Anderson and Penn are lucky to have the formidable Glenn Close to now play the Mother. And Close is not just the box office magnet here, but magnificent. Her Isabelle is universal, time transcending woman. She's a mother desperate to keep her daughter safe from what she sees as wild and impractical actions. . . a mother who ends up desperate to save her. . .a mother at her frightened child's side when the inevitable end is upon her. . .and, ultimately tenaciously empowering herself to fight for her daughter's premature death not to be in vain, but to earn her a place among saints and in the history books.

The focus on Joan's family doesn't just give the well known story a new twist but creates an authentic picture of life in the 15th century. Though uneducated, the Arcs actually owned their farm and if people had been identified as upper, middle or lower class back then, they would have been considered middle class, with middle class social values and ambitions.

The play's spotlight on Joan's family (selectively fact based) adds two other expertly played family members: Joan's brother Pierre (Andrew Hovelson) and her father Jacques (Dermot Crowley). Crowley's Jacques is one of the play's prime assets. , Unlike Joan and her mother, this tough love paterfamiias has the kind of common sense smarts to suspect war-torn France's powerful leaders of being false and hypocritical, and foresees that their willingness to take Joan's visions seriously will doom her. Crowley manages to let the love for "his girl" to shine through gruff exterior — and during his dagger-to-the-heart scene near the play's end burst into blazing agony.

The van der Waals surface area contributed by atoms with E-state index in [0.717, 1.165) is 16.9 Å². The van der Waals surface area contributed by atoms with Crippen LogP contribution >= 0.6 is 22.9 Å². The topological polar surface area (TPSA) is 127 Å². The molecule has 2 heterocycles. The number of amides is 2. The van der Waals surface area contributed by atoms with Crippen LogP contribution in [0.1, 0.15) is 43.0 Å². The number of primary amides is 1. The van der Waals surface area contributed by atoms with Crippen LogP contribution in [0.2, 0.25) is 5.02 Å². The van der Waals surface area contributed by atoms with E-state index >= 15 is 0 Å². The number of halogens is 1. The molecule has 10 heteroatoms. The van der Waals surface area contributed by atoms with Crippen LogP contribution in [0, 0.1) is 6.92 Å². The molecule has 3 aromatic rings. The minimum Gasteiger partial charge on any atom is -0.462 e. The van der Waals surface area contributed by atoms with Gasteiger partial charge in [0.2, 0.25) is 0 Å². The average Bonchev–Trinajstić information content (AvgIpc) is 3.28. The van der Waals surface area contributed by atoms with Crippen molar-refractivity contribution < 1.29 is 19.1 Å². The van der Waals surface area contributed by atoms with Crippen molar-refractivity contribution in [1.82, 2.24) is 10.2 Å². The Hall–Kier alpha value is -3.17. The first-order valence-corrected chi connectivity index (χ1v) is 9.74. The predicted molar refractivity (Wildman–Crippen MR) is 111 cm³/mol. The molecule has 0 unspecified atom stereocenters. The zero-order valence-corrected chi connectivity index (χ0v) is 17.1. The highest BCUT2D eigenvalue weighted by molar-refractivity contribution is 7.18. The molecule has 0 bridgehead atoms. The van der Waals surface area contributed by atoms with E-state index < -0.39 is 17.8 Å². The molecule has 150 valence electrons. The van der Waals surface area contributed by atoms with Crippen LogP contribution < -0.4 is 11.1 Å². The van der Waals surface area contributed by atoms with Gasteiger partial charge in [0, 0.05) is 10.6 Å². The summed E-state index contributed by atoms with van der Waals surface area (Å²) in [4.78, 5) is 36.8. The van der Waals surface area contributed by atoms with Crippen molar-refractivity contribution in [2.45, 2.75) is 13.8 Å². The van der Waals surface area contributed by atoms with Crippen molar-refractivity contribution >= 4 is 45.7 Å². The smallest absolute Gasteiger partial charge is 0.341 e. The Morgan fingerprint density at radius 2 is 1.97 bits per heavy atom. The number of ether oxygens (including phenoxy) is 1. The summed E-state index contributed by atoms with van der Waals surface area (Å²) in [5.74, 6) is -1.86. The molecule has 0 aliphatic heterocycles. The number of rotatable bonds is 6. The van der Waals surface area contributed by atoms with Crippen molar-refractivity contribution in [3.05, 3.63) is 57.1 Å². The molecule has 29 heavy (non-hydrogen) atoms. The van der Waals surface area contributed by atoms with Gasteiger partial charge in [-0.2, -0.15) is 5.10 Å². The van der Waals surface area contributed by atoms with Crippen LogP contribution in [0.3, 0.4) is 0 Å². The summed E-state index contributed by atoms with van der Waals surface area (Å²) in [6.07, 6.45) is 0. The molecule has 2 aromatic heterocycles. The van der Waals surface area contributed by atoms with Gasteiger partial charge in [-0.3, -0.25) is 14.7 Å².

No matter how different the lens through which a playwright views Joan of Arc's story, however, there's no way to tell it without a "Maid." And Grace Van Patten's Joan is a Maid with whom it's easy to identify. She rebels at the idea of getting married or becoming a nun— the only opportunities available to women of that era and society. She's scared but also uplifted and intrigued by the martyred St. Catherine's vision of her as the victorious leader of the French Army. The Saint's call to glory wins over her mother's advice and even her father's beating and imprisoning her. The farm girl becomes a celebrity.

Van Patten is at her best in the second act. That's when she and Close share the triple hanky scene, in which the proud warrior is once again a needy child being tenderly prepared for her famous fiery end by her mother.